Best advice I can give is to not put all your eggs in one basket. I do lawn care, handyman, pet sitting, property management, and now mobile detail. I've even been known to grab a bag while going on a walk, and grabbing recyclables. Usually get about $3-$5 that goes into a change jar. Even have been known to collect recyclables while off-roading. I do whatever it takes to earn money legitimately so I don't have to go on welfare or hold a full time job if I don't want to. I'm not opposed to it, just I have always had to take care of my grandparents and a full time job was not doable. Now that my mom is taking care of my gramma, I have a bit more freedom.






    Here's my truck/trailer setup and the Yukon we claybarred and waxed.
    Small Business Owners/Self Employed-imageuploadedbytapatalk1462176211.927265.jpg

    Ok. Rambling over....

    Good luck with all your endeavors!




    Sent from my iPhone using Tapatalk
    Slippy and txmarine6531 like this.

  8. #17
    Member


    Join Date
    Nov 2015
    Location
    southern colorado
    Posts
    83
    my advice is pretty simple.

    start with a good business plan. It gives you a path to follow and sets goals. Later on if you look for investors or loans, you will have to have it anyway. Look at it every few months and update as needed.

    If you are not a CPA, hire one. A good CPA will save you more that they cost you. A trained CPA can do in an hour what it takes you 1/2 a day.

    Avoid debt as long as you can. I started my last business with $300 and went 5 years before getting a credit line at the bank. If things don't work out, you won't be making payments on a loan for years after.
    txmarine6531 likes this.

  9. #18
    Senior Member


    Join Date
    Nov 2015
    Location
    TX
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    Quote Originally Posted by kevincali View Post
    I'm sorta in the same boat. A friend came to me needing help to wax a travel trailer. He was/is starting a mobile auto detail business.

    So, I grabbed an old trailer I had laying around gathering truck parts, put a 330 gallon water tote on it, bought a trailer tongue tool box, put some chrome 15's on it off my moms truck after getting her new rims and tires, bought a pressure washer, vacuum, hose reel, supplied a Goodyear black garden hose, and am using my truck to tow it around. All in all, what I've put into it is about $1300. But it's all mine. Even though we are partners, if the business failed, I paid for it all and get to keep it. If the business thrives, and we split to have 2 crews, I keep this setup and my partner get to buy nice new equipment. A friend did pay for the generator, but I'm looking for one myself so that we have no borrowed or paid for by someone else equipment. A pride thing I guess....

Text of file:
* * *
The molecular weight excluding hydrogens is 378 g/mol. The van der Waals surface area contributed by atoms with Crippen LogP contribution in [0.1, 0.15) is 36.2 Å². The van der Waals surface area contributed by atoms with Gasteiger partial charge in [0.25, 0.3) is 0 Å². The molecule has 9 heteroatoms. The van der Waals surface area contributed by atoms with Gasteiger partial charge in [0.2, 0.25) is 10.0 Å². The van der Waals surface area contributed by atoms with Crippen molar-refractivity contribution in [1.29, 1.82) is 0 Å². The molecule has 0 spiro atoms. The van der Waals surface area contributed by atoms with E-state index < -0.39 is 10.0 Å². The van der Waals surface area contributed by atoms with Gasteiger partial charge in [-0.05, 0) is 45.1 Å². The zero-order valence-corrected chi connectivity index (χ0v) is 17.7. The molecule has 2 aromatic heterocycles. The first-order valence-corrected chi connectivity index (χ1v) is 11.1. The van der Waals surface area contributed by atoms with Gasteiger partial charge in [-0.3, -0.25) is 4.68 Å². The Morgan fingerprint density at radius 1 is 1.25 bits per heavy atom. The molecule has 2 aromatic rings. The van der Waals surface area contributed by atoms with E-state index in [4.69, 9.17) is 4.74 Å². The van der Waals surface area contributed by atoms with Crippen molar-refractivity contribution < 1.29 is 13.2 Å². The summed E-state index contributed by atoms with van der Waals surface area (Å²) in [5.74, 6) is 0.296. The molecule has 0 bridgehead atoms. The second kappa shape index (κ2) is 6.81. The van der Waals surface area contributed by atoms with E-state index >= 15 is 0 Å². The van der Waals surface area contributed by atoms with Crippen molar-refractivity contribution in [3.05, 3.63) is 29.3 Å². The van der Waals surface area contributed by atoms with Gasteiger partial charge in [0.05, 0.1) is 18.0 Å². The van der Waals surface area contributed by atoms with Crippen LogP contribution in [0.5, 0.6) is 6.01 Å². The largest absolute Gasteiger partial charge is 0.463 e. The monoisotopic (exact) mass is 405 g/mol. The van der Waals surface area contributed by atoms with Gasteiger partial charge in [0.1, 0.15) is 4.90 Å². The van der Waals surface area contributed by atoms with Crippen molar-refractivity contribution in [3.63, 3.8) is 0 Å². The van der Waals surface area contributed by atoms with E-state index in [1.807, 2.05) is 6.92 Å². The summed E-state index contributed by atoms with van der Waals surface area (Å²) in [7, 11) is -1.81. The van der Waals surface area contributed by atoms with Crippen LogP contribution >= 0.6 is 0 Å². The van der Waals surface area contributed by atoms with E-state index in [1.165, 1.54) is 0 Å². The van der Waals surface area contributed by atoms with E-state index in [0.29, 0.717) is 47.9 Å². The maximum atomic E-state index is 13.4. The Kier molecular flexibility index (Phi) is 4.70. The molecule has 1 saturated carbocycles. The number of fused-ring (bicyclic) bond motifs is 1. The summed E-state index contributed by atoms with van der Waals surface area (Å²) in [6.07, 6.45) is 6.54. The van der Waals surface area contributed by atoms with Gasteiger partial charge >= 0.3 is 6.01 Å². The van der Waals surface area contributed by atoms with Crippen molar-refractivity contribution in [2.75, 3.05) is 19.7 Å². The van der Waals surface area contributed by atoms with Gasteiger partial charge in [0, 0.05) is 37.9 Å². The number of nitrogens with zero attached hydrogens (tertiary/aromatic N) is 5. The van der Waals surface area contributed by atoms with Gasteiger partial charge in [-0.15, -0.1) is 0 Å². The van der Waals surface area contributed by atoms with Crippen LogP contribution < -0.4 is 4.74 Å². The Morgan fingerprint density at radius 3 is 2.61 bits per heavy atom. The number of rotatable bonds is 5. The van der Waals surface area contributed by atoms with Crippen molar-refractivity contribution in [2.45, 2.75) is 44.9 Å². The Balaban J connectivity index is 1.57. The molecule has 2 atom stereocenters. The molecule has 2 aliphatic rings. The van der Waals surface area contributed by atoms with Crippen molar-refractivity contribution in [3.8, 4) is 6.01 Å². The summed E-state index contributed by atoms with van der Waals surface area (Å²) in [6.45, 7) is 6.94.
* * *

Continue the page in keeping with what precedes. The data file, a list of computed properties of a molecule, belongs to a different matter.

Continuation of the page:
So far we have had a couple jobs. Nothing major. A travel trailer, a mini van and a GMC Yukon (pictured). So far I've made about $120 after splitting everything.

    I've been told that the first year is the hardest. I've had a handyman/lawn care thing going on for about 5-6 years. It is not my main source of income, and I do not rely on it to survive, since there have been times that I've gone 2, 3, 4, 5, 6 months with no income from it.

    Best advice I can give is to not put all your eggs in one basket. I do lawn care, handyman, pet sitting, property management, and now mobile detail. I've even been known to grab a bag while going on a walk, and grabbing recyclables. Usually get about $3-$5 that goes into a change jar. Even have been known to collect recyclables while off-roading. I do whatever it takes to earn money legitimately so I don't have to go on welfare or hold a full time job if I don't want to. I'm not opposed to it, just I have always had to take care of my grandparents and a full time job was not doable. Now that my mom is taking care of my gramma, I have a bit more freedom.






    Here's my truck/trailer setup and the Yukon we claybarred and waxed.
    Click image for larger version. 

Name:	ImageUploadedByTapatalk1462176211.927265.jpg 
Views:	46 
Size:	203.4 KB 
ID:	16028

    Ok. Rambling over....

    Good luck with all your endeavors!




    Sent from my iPhone using Tapatalk
    A friend and myself helped another friend get a oil/gas rig pressure washing business going in early '07. He used to work for Epoch as an electrician, noticed they needed people to wash the rigs before or after a move, and someone to drift and measure casing and drill stem. He bought a goose neck, and had a company in Cut and Shoot, TX (yes, it's a real town) build him a heated pressure washer with 3 hose reels. I was working construction at the time. Built houses all day, washed rigs and drift/measure pipe at night. I was tired. Took him about a year or so and was able to hire more people. He had crews all over Texas and Louisiana. Was trying to get into the Rocky Mountain District with all the work that was going on in Wyoming, Colorado and North Dakota. But, now he's about to get into logging. Oil industry is bust right now.

  10. #19
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    Join Date
    Nov 2015
    Location
    TX
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    1,353
    Several of you mentioned incorporating. Did y'all have bylaws, directors, meetings and all that? I was doing some reading on incorporating, the differences in that and LLC. If all goes according to plan (probably won't with my luck), there's a couple more things I'd like to do and those may be called by a different name. So wouldn't they be owned by the corporation?